Some of the molecules and cells in human milk
actively help infants stave off infection
Doctors have long known that infants who are breast-fed contract
fewer infections than do those who are given formula. Until fairly
recently, most physicians presumed that breast-fed children fared
better simply because milk supplied directly from the breast is
free of bacteria. Formula, which must often be mixed with water
and placed in bottles, can become contaminated easily. Yet even
infants who receive sterilized formula suffer from more meningitis
and infection of the gut, ear, respiratory tract and urinary tract
than do breast-fed youngsters.
The reason, it turns out, is that mother's milk actively helps
newborns avoid disease in a variety of ways. Such assistance is
particularly beneficial during the first few months of life, when
an infant often cannot mount an effective immune response against
foreign organisms. And although it is not the norm in most industrial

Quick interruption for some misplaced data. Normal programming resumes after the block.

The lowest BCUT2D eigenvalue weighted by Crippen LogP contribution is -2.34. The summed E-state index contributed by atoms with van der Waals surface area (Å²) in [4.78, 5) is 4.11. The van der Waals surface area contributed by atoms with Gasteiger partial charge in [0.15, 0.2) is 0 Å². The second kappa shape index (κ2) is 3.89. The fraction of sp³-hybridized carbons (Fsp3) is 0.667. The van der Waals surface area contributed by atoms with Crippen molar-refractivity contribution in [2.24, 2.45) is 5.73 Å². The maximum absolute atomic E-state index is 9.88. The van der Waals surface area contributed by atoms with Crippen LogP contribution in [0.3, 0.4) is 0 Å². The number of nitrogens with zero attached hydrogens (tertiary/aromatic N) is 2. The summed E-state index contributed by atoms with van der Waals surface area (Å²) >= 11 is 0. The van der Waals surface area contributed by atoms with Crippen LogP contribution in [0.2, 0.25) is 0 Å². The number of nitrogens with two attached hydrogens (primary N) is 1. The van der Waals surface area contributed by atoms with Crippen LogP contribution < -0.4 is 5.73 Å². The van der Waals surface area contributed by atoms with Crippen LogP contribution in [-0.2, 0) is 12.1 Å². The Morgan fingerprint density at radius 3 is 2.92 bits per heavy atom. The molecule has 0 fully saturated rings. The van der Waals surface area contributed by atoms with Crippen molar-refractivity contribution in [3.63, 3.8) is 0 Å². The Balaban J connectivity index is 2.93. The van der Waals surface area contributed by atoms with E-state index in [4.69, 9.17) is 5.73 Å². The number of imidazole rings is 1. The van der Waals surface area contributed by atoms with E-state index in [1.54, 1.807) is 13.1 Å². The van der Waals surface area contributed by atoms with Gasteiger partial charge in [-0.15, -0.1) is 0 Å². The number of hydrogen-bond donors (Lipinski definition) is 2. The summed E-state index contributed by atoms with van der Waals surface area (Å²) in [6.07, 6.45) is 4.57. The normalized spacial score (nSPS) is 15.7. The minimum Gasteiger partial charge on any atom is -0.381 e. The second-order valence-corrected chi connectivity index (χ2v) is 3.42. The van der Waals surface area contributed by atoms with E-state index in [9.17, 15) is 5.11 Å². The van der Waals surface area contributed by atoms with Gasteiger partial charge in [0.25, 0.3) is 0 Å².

cultures, UNICEF and the World Health Organization both advise breast-feeding
to "two years and beyond." Indeed, a child's immune response does
not reach its full strength until age five or so.
All human babies receive some coverage in advance of birth. During
pregnancy, the mother passes antibodies to her fetus through the
placenta. These proteins circulate in the infant's blood for weeks
to months after birth, neutralizing microbes or marking them for
destruction by phagocytes-immune cells that consume and break down
bacteria, viruses and cellular debris. But breast-fed infants gain
extra protection from antibodies, other proteins and immune cells
in human milk.
Once ingested, these molecules and cells help to prevent microorganisms
from penetrating the body's tissues. Some of the molecules bind
to microbes in the hollow space (lumen) of the gastrointestinal
tract. In this way, they block microbes from attaching to and crossing
through the mucosa-the layer of cells, also known as the epithelium,
that lines the digestive tract and other body cavities. Other molecules
lessen the supply of particular minerals and vitamins that harmful
bacteria need to survive in the digestive tract. Certain immune
cells in human milk are phagocytes that attack microbes directly.
Another set produces chemicals that invigorate the infant's own
Breast Milk Antibodies
Antibodies, which are also called immunoglobulins, take five basic